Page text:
A bank for a frequent traveller?


Hey guys and gals!

Hope everyone is fairing well and has enjoyed their weekend.
Just a quick question to ask about Taiwan banks (I know there are similar threads but reading them, I’m getting mixed feedback on this).

I am not moving to Taiwan yet, or within the next few years, but might be when I end up rolling my sleeves up and marrying my fiance.

But I have roughly 400,000 TWD in Australia, her family is going to help me get my money to Taiwan as its limited pp.

But once its there, where can I store it? I have just a standard ID number from the NIA and visit the country 3-6 times a year.

Is it possible to convince any bank to accept my money on a tourist visa? Or will I be shoe-boxing it under the floorboards?

Thanks everyone and Im looking forward to hearing your thought and opinions.



You shouldn’t have any problem opening a bank account using the piece of paper with the ID number you got from NIA but if you’re only going to be visiting Taiwan 3-6 times a year why not open a Citibank Plus account which is a fee-free account including fee-free overseas ATM cash withdrawals. I have one and it worked great for my time in China. My account got frozen once because I was going around trying different ATMs. I called up, answered a few security questions and the block got lifted no problem. Didn’t have to wait too long on hold. Just note that there are no in-person teller facilities for Citibank Australia nationwide. The branch in Melbourne CBD I was told is mainly for wealth-management services or if you want to make a deposit over $250,000.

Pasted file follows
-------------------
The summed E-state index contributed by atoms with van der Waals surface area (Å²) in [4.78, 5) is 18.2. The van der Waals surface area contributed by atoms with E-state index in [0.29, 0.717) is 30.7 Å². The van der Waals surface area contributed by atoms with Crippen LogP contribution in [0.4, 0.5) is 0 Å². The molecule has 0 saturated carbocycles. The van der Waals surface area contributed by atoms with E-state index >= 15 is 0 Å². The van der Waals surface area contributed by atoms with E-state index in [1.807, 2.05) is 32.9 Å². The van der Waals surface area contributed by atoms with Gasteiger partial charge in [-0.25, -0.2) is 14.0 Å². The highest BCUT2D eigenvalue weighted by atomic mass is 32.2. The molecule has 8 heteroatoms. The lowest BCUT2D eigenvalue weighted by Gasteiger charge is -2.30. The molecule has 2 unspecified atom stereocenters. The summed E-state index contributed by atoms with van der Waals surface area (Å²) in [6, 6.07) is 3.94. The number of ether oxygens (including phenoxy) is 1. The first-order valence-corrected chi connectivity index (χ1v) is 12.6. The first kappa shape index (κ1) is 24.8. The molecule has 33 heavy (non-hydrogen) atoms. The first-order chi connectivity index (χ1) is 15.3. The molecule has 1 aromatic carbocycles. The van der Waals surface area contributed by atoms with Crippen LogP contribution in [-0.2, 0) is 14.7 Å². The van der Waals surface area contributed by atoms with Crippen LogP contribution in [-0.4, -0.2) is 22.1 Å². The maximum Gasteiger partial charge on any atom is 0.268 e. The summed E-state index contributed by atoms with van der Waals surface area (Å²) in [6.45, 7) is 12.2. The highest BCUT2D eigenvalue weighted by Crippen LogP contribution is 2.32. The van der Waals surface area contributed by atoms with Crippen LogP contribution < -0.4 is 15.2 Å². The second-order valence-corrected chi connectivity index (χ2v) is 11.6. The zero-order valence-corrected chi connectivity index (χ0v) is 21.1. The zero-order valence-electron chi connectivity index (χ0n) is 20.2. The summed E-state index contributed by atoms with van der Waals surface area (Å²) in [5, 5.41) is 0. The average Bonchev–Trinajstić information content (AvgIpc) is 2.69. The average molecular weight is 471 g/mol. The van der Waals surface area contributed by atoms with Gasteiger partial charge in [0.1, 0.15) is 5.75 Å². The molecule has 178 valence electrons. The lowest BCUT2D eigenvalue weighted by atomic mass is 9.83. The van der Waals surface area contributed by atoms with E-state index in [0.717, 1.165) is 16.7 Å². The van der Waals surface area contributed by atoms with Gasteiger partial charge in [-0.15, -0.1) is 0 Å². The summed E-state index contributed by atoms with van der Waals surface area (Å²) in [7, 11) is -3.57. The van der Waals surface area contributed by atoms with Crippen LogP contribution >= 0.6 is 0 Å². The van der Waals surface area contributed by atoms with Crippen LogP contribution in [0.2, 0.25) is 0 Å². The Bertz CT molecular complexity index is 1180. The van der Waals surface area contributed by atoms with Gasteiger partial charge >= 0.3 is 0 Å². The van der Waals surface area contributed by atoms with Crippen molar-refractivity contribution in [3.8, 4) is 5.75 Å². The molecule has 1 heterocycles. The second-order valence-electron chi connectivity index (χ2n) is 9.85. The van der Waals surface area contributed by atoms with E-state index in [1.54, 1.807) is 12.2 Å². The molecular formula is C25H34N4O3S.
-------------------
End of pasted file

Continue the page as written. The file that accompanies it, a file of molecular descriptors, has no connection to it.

Yea I have a good old Citibank account, they truly are amazing. Have saved me dollar bills over the years.

Just wanted somewhere to put my twd notes thats all :slight_smile:

And hopefully somewhere with a debit card or so on.

But thanks again for your reply mate :slight_smile:


Guess you could just go with Citibank Taiwan, it would be fitting.


Lol they have exuberant fees if i dont store 3mil Twd lol


can also consider HSBC. Quite a number of branches in Taiwan, and of course in Hong Kong (headquarters) and elsewhere throughout Asia. Even with its basic bank account you can convert money into various currencies (like 15 or more) online and with no fee.